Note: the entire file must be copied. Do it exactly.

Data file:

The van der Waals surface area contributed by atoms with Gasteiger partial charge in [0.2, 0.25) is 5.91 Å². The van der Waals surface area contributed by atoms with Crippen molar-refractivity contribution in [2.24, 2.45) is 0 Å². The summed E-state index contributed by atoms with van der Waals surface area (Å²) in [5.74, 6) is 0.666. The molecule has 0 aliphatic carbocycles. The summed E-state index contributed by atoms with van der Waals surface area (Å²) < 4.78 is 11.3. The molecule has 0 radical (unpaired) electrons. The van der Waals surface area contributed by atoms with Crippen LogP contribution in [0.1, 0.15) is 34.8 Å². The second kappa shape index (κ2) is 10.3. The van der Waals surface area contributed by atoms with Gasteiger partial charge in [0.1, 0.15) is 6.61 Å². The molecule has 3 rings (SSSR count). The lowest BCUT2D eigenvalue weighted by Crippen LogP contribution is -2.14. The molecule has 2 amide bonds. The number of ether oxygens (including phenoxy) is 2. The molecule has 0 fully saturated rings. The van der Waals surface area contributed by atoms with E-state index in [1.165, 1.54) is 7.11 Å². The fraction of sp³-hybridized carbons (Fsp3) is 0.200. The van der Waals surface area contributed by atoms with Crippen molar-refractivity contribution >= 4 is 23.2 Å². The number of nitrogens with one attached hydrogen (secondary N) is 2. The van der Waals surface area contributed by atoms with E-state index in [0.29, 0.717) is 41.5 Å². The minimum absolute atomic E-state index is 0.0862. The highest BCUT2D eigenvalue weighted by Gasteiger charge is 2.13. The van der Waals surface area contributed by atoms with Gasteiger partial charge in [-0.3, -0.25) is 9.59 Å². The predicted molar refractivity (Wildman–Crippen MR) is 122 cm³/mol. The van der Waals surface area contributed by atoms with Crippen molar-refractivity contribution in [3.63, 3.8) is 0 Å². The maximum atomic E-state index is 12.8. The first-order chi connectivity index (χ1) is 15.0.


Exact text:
The van der Waals surface area contributed by atoms with Gasteiger partial charge in [0.2, 0.25) is 5.91 Å². The van der Waals surface area contributed by atoms with Crippen molar-refractivity contribution in [2.24, 2.45) is 0 Å². The summed E-state index contributed by atoms with van der Waals surface area (Å²) in [5.74, 6) is 0.666. The molecule has 0 aliphatic carbocycles. The summed E-state index contributed by atoms with van der Waals surface area (Å²) < 4.78 is 11.3. The molecule has 0 radical (unpaired) electrons. The van der Waals surface area contributed by atoms with Crippen LogP contribution in [0.1, 0.15) is 34.8 Å². The second kappa shape index (κ2) is 10.3. The van der Waals surface area contributed by atoms with Gasteiger partial charge in [0.1, 0.15) is 6.61 Å². The molecule has 3 rings (SSSR count). The lowest BCUT2D eigenvalue weighted by Crippen LogP contribution is -2.14. The molecule has 2 amide bonds. The number of ether oxygens (including phenoxy) is 2. The molecule has 0 fully saturated rings. The van der Waals surface area contributed by atoms with E-state index in [1.165, 1.54) is 7.11 Å². The fraction of sp³-hybridized carbons (Fsp3) is 0.200. The van der Waals surface area contributed by atoms with Crippen molar-refractivity contribution >= 4 is 23.2 Å². The number of nitrogens with one attached hydrogen (secondary N) is 2. The van der Waals surface area contributed by atoms with E-state index in [0.29, 0.717) is 41.5 Å². The minimum absolute atomic E-state index is 0.0862. The highest BCUT2D eigenvalue weighted by Gasteiger charge is 2.13. The van der Waals surface area contributed by atoms with Gasteiger partial charge in [-0.3, -0.25) is 9.59 Å². The predicted molar refractivity (Wildman–Crippen MR) is 122 cm³/mol. The van der Waals surface area contributed by atoms with Crippen molar-refractivity contribution in [3.63, 3.8) is 0 Å². The maximum atomic E-state index is 12.8. The first-order chi connectivity index (χ1) is 15.0.